One of the key elements of effective communications is clarity. Your persuasiveness, accuracy or interesting subject matter cannot achieve your objectives if the audience is struggling to understand your message. Below are 10 principles for creating understandable copy:
1. Use Short Active Verbs
Simple words get your point across more quickly than complex words, and using the active voice makes it obvious who did what to whom (or what). Additionally, simple words and the active voice make your text direct and concise, which means it will be easily understood.
Example: It runs like a well-oiled machine (simple verb, active voice) works better than it operates like a well-oiled machine (more complex verb) or it is run like a well-oiled machine (passive voice).
2. Be Concise
Unnecessary words dilute the meaning of your message, so read through your drafts in order to look for sentences or words that are redundant (needlessly repetitive) or otherwise not required.
In the phrase connect together, the word together is redundant.
The expression at this point in time can be replaced with the word now.
Another example are these two sentences: Henry is not like William. Henry takes more risks. They can be combined into one: Henry takes more risks than William.
Note: Being concise does not mean that all your sentences must be brief. A sentence without unnecessary words can still be relatively lengthy, and an interesting text typically has a variety of sentence lengths. As a rule, aim for an average sentence length of 12-25 words.
3. Be Specific
The more specific you are, the more likely people are to understand you. Example: Senior vice president says more than top executive.
4. Use Familiar Words
Acronyms and jargon are communication shortcuts. But they aren’t effective unless the majority of readers understand your references, so only use them if you think at least 95 percent of your audience will understand them.
5. Provide Context
When you know a subject really well, it’s easy to forget that most of your readers don’t have access to the same information. Keep in mind that every message needs a context in order to be clearly communicated:
- How much background knowledge about your subject does your audience have? Given the purpose of your message, what information should you give them?
- If your message contains photos or illustrations, are they clearly related to your subject via placement and captions?
6. Watch for Misplaced Phrases
The placement of phrases can obscure or clarify the meaning of your sentence.
Example: Having been a member of the association for decades, I believe that Mr. Smith deserves to be named emeritus.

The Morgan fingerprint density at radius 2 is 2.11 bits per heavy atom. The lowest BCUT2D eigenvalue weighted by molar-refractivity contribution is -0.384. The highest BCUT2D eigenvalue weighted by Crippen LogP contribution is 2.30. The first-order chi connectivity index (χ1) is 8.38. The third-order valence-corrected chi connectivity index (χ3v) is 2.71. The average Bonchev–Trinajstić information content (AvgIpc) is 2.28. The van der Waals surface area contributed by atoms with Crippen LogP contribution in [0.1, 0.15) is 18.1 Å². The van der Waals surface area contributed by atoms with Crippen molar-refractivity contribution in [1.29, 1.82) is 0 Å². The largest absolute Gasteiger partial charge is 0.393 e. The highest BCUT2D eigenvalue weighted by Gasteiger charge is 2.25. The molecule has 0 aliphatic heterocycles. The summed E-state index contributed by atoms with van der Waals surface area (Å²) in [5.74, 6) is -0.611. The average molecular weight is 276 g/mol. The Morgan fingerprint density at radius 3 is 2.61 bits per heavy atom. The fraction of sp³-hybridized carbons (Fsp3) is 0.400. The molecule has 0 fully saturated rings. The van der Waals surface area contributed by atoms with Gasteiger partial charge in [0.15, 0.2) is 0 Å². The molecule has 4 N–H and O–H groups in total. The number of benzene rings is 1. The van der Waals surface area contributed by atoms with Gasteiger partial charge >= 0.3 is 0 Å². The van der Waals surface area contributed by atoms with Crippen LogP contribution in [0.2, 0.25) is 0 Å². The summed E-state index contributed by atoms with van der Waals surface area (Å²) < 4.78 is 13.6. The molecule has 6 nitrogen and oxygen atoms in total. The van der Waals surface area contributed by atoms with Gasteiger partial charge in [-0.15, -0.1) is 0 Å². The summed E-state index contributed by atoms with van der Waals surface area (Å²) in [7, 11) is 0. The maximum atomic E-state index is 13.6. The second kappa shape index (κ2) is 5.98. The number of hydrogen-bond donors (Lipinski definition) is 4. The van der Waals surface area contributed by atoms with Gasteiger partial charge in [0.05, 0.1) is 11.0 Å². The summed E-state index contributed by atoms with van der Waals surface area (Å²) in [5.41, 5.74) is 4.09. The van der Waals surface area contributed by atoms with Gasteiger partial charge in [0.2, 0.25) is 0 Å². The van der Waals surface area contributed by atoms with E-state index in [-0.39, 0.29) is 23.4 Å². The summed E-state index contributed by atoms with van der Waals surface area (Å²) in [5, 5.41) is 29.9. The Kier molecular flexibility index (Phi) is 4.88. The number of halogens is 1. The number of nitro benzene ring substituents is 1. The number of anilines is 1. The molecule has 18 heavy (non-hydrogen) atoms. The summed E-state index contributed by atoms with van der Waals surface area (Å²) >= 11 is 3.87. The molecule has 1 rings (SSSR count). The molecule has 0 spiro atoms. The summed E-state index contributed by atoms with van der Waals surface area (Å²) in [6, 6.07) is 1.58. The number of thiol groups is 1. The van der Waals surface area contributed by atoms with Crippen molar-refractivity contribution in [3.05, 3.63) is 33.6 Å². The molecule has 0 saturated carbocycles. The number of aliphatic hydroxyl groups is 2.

In the sentence above, does the phrase having been a member of the association for decades refer to the writer or to Mr. Smith?
By comparison, this revised sentence is much clearer: I believe that Mr. Smith, having been a member of the association for decades, deserves to be named emeritus.
7. Organize Your Text
Make sure that your copy is organized in a way that allows your audience to progress smoothly from point A to point B, and on to point C.
According to Crawford Killian, author of Writing for the Web, you can make the order chronological or narrative (as in a story progression), logical or categorical (arranging points into specific groupings). The Purdue Online Writing Lab suggests first giving readers information they already know so that they can link it to new information as they progress through your text (if you use this tactic, you’ll have to be careful that your old information does not weigh down the pace and clarity of your copy by becoming “throat clearing”). Other options include spatial (using geographical location or physical size), cause and effect, problem and solution, compare and contrast, order of importance or step-by-step instructions.
Use outlines to help you decide the best way to order your material.
8. Make Sure Your Points Always Support Your Position
Everything you include in your piece (or website) should reinforce your main message. These can include testimonials, study results, guarantees, comparisons, observations or just details about your product or service.
9. Pay Attention to Commas
Missing or superfluous commas can change the meaning of a sentence. Example: Originally selected students… has a different meaning than Originally, selected students…
10. Tell Readers What to Do
Often we send out perfectly-written, persuasive text, but we forget to tell people what to do. Most people are busy and distracted; they might not be sure what’s expected of them unless you tell them. If you want them to write, call, remember your products or expect your call, then say so.
I’ve given you 10 principles to help you cut through ambiguity and reach the heart and mind of your reader. In addition, I recommend that you read Elements of Style, one of the most famous American English writing style guides in existence at least once. In it, the authors write, “… a badly worded road sign … a misplaced phrase in a well-intentioned letter … think of the tragedies that are rooted in ambiguity … When you say something, make sure you have said it. The chances of your having said it are only fair.”